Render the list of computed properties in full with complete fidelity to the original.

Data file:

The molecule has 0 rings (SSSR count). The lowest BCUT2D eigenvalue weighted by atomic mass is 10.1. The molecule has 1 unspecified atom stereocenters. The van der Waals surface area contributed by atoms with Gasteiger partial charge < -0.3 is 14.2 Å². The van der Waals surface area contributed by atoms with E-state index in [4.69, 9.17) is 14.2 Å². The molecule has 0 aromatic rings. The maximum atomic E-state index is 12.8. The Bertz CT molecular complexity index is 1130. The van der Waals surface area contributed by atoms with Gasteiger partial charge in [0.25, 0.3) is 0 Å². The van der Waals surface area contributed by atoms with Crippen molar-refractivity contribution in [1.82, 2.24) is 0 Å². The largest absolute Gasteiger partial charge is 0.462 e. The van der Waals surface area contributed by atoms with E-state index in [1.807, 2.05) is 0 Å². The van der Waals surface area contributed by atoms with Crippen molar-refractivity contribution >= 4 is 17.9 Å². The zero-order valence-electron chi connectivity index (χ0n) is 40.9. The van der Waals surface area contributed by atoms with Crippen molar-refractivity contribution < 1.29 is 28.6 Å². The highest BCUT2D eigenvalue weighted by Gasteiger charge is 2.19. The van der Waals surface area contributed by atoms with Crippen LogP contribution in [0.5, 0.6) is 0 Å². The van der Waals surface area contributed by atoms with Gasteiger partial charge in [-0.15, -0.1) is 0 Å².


The molecule has 0 rings (SSSR count). The lowest BCUT2D eigenvalue weighted by atomic mass is 10.1. The molecule has 1 unspecified atom stereocenters. The van der Waals surface area contributed by atoms with Gasteiger partial charge < -0.3 is 14.2 Å². The van der Waals surface area contributed by atoms with E-state index in [4.69, 9.17) is 14.2 Å². The molecule has 0 aromatic rings. The maximum atomic E-state index is 12.8. The Bertz CT molecular complexity index is 1130. The van der Waals surface area contributed by atoms with Gasteiger partial charge in [0.25, 0.3) is 0 Å². The van der Waals surface area contributed by atoms with Crippen molar-refractivity contribution in [1.82, 2.24) is 0 Å². The largest absolute Gasteiger partial charge is 0.462 e. The van der Waals surface area contributed by atoms with E-state index in [1.807, 2.05) is 0 Å². The van der Waals surface area contributed by atoms with Crippen molar-refractivity contribution >= 4 is 17.9 Å². The zero-order valence-electron chi connectivity index (χ0n) is 40.9. The van der Waals surface area contributed by atoms with Crippen molar-refractivity contribution < 1.29 is 28.6 Å². The highest BCUT2D eigenvalue weighted by Gasteiger charge is 2.19. The van der Waals surface area contributed by atoms with Crippen LogP contribution in [0.5, 0.6) is 0 Å². The van der Waals surface area contributed by atoms with Gasteiger partial charge in [-0.15, -0.1) is 0 Å².